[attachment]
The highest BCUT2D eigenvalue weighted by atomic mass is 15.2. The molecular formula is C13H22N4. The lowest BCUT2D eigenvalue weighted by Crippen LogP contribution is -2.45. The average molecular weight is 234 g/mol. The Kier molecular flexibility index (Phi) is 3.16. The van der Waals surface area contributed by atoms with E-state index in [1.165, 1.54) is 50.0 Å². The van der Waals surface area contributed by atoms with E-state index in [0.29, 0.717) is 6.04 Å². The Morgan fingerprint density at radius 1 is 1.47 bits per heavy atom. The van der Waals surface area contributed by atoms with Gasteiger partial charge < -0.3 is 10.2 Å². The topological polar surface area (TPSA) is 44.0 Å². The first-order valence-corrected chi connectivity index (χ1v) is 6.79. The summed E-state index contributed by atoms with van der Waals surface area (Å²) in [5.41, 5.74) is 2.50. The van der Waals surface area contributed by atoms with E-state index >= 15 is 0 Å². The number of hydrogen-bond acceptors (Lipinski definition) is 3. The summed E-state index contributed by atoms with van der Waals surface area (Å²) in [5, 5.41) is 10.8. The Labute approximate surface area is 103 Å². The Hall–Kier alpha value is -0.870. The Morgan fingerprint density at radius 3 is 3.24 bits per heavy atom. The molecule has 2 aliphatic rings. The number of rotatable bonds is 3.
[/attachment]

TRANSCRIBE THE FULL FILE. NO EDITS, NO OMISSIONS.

The highest BCUT2D eigenvalue weighted by atomic mass is 15.2. The molecular formula is C13H22N4. The lowest BCUT2D eigenvalue weighted by Crippen LogP contribution is -2.45. The average molecular weight is 234 g/mol. The Kier molecular flexibility index (Phi) is 3.16. The van der Waals surface area contributed by atoms with E-state index in [1.165, 1.54) is 50.0 Å². The van der Waals surface area contributed by atoms with E-state index in [0.29, 0.717) is 6.04 Å². The Morgan fingerprint density at radius 1 is 1.47 bits per heavy atom. The van der Waals surface area contributed by atoms with Gasteiger partial charge < -0.3 is 10.2 Å². The topological polar surface area (TPSA) is 44.0 Å². The first-order valence-corrected chi connectivity index (χ1v) is 6.79. The summed E-state index contributed by atoms with van der Waals surface area (Å²) in [5.41, 5.74) is 2.50. The van der Waals surface area contributed by atoms with E-state index >= 15 is 0 Å². The number of hydrogen-bond acceptors (Lipinski definition) is 3. The summed E-state index contributed by atoms with van der Waals surface area (Å²) in [5, 5.41) is 10.8. The Labute approximate surface area is 103 Å². The Hall–Kier alpha value is -0.870. The Morgan fingerprint density at radius 3 is 3.24 bits per heavy atom. The molecule has 2 aliphatic rings. The number of rotatable bonds is 3.